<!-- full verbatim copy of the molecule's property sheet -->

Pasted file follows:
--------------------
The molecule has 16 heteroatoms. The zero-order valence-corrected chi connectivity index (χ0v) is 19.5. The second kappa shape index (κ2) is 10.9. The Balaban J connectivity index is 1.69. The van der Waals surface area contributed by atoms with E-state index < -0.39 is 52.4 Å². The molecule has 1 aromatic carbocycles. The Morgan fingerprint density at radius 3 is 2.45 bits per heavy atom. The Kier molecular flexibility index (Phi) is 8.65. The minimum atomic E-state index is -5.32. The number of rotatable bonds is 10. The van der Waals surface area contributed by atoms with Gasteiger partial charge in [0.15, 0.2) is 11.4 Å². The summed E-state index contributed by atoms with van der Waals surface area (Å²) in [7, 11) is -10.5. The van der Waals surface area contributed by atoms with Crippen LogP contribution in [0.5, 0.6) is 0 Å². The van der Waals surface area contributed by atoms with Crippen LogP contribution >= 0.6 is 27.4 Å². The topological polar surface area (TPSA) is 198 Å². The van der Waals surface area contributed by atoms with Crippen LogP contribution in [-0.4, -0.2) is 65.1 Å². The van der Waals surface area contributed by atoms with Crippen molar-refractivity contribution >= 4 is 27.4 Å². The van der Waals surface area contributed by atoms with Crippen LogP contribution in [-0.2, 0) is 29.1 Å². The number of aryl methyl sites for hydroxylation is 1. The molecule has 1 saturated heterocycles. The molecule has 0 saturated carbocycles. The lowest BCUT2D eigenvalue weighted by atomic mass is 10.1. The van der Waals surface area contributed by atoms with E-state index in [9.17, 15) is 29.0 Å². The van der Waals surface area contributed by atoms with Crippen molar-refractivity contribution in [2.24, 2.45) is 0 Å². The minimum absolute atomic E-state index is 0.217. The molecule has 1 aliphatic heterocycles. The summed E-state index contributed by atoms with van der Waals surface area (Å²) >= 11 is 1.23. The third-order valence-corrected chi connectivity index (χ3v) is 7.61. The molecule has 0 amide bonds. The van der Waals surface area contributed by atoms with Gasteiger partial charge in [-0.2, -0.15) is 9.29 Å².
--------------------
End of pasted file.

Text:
The molecule has 16 heteroatoms. The zero-order valence-corrected chi connectivity index (χ0v) is 19.5. The second kappa shape index (κ2) is 10.9. The Balaban J connectivity index is 1.69. The van der Waals surface area contributed by atoms with E-state index < -0.39 is 52.4 Å². The molecule has 1 aromatic carbocycles. The Morgan fingerprint density at radius 3 is 2.45 bits per heavy atom. The Kier molecular flexibility index (Phi) is 8.65. The minimum atomic E-state index is -5.32. The number of rotatable bonds is 10. The van der Waals surface area contributed by atoms with Gasteiger partial charge in [0.15, 0.2) is 11.4 Å². The summed E-state index contributed by atoms with van der Waals surface area (Å²) in [7, 11) is -10.5. The van der Waals surface area contributed by atoms with Crippen LogP contribution in [0.5, 0.6) is 0 Å². The van der Waals surface area contributed by atoms with Crippen LogP contribution >= 0.6 is 27.4 Å². The topological polar surface area (TPSA) is 198 Å². The van der Waals surface area contributed by atoms with Crippen LogP contribution in [-0.4, -0.2) is 65.1 Å². The van der Waals surface area contributed by atoms with Crippen molar-refractivity contribution >= 4 is 27.4 Å². The van der Waals surface area contributed by atoms with Crippen LogP contribution in [-0.2, 0) is 29.1 Å². The number of aryl methyl sites for hydroxylation is 1. The molecule has 1 saturated heterocycles. The molecule has 0 saturated carbocycles. The lowest BCUT2D eigenvalue weighted by atomic mass is 10.1. The van der Waals surface area contributed by atoms with E-state index in [9.17, 15) is 29.0 Å². The van der Waals surface area contributed by atoms with Crippen molar-refractivity contribution in [2.24, 2.45) is 0 Å². The minimum absolute atomic E-state index is 0.217. The molecule has 1 aliphatic heterocycles. The summed E-state index contributed by atoms with van der Waals surface area (Å²) >= 11 is 1.23. The third-order valence-corrected chi connectivity index (χ3v) is 7.61. The molecule has 0 amide bonds. The van der Waals surface area contributed by atoms with Gasteiger partial charge in [-0.2, -0.15) is 9.29 Å².